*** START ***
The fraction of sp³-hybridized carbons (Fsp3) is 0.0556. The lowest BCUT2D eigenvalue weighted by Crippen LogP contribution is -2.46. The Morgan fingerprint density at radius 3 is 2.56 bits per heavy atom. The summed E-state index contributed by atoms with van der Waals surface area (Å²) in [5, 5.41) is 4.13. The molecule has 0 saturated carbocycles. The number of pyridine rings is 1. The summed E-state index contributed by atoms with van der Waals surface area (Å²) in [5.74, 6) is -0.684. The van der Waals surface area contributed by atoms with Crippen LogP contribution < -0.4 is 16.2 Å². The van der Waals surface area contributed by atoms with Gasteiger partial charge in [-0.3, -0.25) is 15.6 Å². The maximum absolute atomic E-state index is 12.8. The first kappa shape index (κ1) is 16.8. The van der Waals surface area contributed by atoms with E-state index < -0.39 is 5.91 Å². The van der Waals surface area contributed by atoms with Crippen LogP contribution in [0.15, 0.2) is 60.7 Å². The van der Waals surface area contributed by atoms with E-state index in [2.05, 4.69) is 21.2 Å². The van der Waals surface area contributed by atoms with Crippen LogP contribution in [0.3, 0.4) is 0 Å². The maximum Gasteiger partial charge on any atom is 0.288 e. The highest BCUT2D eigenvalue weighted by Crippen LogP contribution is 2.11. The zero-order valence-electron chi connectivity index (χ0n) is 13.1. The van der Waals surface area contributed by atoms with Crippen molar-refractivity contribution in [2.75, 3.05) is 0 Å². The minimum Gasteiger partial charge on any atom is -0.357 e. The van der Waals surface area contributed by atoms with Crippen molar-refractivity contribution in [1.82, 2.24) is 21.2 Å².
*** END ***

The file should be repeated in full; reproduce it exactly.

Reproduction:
The fraction of sp³-hybridized carbons (Fsp3) is 0.0556. The lowest BCUT2D eigenvalue weighted by Crippen LogP contribution is -2.46. The Morgan fingerprint density at radius 3 is 2.56 bits per heavy atom. The summed E-state index contributed by atoms with van der Waals surface area (Å²) in [5, 5.41) is 4.13. The molecule has 0 saturated carbocycles. The number of pyridine rings is 1. The summed E-state index contributed by atoms with van der Waals surface area (Å²) in [5.74, 6) is -0.684. The van der Waals surface area contributed by atoms with Crippen LogP contribution < -0.4 is 16.2 Å². The van der Waals surface area contributed by atoms with Gasteiger partial charge in [-0.3, -0.25) is 15.6 Å². The maximum absolute atomic E-state index is 12.8. The first kappa shape index (κ1) is 16.8. The van der Waals surface area contributed by atoms with E-state index < -0.39 is 5.91 Å². The van der Waals surface area contributed by atoms with Crippen LogP contribution in [0.15, 0.2) is 60.7 Å². The van der Waals surface area contributed by atoms with E-state index in [2.05, 4.69) is 21.2 Å². The van der Waals surface area contributed by atoms with Crippen LogP contribution in [0.3, 0.4) is 0 Å². The maximum Gasteiger partial charge on any atom is 0.288 e. The highest BCUT2D eigenvalue weighted by Crippen LogP contribution is 2.11. The zero-order valence-electron chi connectivity index (χ0n) is 13.1. The van der Waals surface area contributed by atoms with Crippen molar-refractivity contribution in [2.75, 3.05) is 0 Å². The minimum Gasteiger partial charge on any atom is -0.357 e. The van der Waals surface area contributed by atoms with Crippen molar-refractivity contribution in [1.82, 2.24) is 21.2 Å².